Joined: 27 May 2008
|Posted: Fri Apr 10, 2015 11:30 pm Post subject: Taiwan to close up to a third of universities in next decade
|Taiwan’s Ministry of Education outlined plans late last month to merge or close up to 52 of the country’s public and private universities. The move comes in response to declining domestic enrolment as well as forecasts for further decreases in student numbers starting from 2016. After years of low birth rates, the ministry now projects that university enrolment in Taiwan will fall by about a third by 2023.
“Low fertility rates are an unavoidable reality,” said Deputy Minister of Education Chen Der-hwa. “Taiwan only saw 1.065 births per woman in 2013,” adds Focus Taiwan, “but experts say a rate of 2.1 births per woman is necessary to keep the population from shrinking.”
The ministry has called for universities to cut their enrolment quotas. It appears to be allowing some institutional discretion as to how enrolment will be cut, but is also offering financial incentives to encourage the process.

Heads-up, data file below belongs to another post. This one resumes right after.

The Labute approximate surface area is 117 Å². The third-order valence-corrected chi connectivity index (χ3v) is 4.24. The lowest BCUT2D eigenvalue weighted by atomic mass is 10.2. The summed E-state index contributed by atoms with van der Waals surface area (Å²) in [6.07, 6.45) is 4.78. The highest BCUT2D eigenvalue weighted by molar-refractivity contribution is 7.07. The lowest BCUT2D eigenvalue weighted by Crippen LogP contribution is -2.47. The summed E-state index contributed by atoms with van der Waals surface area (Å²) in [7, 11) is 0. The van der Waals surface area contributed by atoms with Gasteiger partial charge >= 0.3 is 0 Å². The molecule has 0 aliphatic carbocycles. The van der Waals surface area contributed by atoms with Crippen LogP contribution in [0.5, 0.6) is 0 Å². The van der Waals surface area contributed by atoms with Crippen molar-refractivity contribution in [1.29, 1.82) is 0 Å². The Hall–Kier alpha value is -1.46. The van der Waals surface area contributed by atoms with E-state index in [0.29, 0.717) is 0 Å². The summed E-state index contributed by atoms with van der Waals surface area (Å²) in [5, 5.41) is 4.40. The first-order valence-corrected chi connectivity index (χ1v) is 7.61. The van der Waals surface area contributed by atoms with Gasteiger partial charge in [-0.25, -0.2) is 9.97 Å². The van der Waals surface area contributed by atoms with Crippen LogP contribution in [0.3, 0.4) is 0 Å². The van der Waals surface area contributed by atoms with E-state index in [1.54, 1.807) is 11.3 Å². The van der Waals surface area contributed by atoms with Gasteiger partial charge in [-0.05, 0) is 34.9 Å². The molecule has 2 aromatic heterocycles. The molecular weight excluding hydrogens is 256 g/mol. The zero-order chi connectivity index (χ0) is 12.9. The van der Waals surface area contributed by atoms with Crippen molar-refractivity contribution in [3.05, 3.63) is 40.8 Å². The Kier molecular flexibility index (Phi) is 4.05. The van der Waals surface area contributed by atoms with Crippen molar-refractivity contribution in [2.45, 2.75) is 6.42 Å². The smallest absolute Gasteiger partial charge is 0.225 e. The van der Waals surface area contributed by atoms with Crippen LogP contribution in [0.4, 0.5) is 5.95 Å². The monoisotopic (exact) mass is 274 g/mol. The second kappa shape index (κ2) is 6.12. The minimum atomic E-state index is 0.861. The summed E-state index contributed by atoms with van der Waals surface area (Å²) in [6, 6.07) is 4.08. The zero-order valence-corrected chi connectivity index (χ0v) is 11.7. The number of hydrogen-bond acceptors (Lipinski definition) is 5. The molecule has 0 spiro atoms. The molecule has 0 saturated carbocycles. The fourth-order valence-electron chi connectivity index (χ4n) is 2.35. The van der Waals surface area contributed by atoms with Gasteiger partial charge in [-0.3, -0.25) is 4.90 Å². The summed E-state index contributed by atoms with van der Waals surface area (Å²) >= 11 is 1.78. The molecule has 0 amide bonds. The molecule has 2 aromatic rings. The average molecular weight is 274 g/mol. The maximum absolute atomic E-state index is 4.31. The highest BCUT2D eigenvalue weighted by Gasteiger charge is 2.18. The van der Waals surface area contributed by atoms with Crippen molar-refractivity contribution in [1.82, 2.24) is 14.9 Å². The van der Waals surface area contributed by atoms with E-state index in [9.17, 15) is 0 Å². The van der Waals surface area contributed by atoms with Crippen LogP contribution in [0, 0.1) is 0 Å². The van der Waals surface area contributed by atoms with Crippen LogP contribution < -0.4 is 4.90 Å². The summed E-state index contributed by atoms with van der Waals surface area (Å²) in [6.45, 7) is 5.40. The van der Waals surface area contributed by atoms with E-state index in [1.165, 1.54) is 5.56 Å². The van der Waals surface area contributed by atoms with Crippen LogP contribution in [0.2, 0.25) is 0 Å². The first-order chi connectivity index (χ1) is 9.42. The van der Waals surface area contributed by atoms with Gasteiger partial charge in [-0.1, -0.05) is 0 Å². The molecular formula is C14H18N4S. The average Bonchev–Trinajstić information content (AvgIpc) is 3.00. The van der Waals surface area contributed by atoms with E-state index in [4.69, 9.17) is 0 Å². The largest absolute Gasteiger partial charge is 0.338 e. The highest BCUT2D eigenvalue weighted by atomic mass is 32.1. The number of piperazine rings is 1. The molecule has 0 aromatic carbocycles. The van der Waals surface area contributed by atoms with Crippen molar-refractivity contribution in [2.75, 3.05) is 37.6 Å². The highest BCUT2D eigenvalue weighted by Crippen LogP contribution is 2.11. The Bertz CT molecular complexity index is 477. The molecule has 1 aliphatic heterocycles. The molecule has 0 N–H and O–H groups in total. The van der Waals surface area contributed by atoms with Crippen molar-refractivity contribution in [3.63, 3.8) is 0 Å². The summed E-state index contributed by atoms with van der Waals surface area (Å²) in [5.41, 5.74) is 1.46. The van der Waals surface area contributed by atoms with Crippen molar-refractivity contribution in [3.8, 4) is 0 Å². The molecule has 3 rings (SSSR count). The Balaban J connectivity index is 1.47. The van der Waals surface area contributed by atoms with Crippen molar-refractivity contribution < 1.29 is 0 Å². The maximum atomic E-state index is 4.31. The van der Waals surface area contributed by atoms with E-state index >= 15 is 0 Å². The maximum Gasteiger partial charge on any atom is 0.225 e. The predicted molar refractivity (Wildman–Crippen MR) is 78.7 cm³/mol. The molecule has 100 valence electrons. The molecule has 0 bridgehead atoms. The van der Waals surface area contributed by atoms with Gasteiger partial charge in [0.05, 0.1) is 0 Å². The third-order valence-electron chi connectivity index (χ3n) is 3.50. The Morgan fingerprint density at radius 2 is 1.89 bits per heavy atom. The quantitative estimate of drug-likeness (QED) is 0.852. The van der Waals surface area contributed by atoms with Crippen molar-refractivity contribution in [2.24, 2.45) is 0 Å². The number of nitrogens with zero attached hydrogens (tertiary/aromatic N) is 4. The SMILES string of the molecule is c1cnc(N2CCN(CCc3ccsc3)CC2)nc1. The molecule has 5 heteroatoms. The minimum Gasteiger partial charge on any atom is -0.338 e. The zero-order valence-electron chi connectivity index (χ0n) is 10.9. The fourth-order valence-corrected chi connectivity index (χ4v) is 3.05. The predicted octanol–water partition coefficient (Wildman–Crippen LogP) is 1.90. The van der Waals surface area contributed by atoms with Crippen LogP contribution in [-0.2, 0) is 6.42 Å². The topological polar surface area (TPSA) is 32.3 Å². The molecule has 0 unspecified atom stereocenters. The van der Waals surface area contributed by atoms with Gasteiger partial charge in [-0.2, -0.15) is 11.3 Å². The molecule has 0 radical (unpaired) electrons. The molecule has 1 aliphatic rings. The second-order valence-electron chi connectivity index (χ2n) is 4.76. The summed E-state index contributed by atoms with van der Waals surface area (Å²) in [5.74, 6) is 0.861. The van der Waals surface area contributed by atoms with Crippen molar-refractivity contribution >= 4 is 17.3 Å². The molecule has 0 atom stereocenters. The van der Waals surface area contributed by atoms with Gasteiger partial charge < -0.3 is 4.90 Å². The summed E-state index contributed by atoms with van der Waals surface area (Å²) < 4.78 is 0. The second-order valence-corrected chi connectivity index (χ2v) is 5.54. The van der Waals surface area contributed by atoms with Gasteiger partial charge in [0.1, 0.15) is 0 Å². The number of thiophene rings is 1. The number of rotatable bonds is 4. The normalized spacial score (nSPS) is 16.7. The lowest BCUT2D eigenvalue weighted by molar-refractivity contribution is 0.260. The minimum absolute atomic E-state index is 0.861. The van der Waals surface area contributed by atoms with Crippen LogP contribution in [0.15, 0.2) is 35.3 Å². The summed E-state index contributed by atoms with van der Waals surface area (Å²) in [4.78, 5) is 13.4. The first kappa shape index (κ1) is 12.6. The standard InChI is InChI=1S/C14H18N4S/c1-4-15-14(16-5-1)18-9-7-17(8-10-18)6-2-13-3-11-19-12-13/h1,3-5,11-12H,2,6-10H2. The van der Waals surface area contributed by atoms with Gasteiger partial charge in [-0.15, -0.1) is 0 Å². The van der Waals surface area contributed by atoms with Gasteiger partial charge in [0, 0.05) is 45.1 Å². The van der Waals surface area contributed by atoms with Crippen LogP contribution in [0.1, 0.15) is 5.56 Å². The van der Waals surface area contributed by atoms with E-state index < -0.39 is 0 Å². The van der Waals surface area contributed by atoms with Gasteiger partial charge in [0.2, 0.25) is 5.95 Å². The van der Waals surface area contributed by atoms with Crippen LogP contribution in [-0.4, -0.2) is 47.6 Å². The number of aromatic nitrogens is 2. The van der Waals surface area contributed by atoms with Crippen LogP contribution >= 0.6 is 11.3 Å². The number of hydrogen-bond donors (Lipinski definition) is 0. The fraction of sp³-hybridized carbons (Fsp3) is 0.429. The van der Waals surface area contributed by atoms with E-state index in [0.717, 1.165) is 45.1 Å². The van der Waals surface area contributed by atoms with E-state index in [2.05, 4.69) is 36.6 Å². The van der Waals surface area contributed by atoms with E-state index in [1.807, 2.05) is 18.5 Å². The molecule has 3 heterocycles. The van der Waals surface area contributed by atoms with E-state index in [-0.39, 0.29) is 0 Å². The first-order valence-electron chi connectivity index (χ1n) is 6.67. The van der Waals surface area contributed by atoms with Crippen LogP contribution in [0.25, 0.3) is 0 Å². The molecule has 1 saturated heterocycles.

The government anticipates enrolment reductions of 35-40% and that between eight and 12 of the country’s 51 public institutions, along with 20 to 40 of its 101 private universities, will be merged or closed by 2023. The ministry will encourage consolidation in the public sector, but has indicated that it will not force private universities to close unless they are unable to meet ministry standards.
This latest announcement accelerates a process of consolidation in Taiwan’s higher education sector that has been unfolding for several years. It may signal that the ministry is prepared to take a more active role in further consolidating university operations in the country, and the enrolment forecasts for the next decade have no doubt played a part in strengthening the government’s resolve.
Official forecasts project a sharp decline in Taiwan’s population of university students beginning in 2016, and that the country’s university enrolment could decline by as many as 310,000 students overall (that is, in both private and public universities) from 2013 to 2023.
Looking more specifically at public university enrolment, the forecast is for a 35.84% drop from 363,324 students in 2013 to 233,093 in 2023. Projections include:
Undergraduate programmes will be hardest hit with a projected 39.6% drop from 301,820 in 2013 to 182,293 in 2023;
Masters and doctoral programmes will decline 14.55% and 37.4%, respectively, to reach a projected enrolment of 46,000 for graduate programmes and 4,800 for PhD programmes by 2023.
Along with the overall decline in enrolment, this forecast suggests a modest shift from undergraduate to graduate studies, with masters-level programmes accounting for a slightly higher percentage of enrolment in 2023 (20% as opposed to 14.82% in 2013).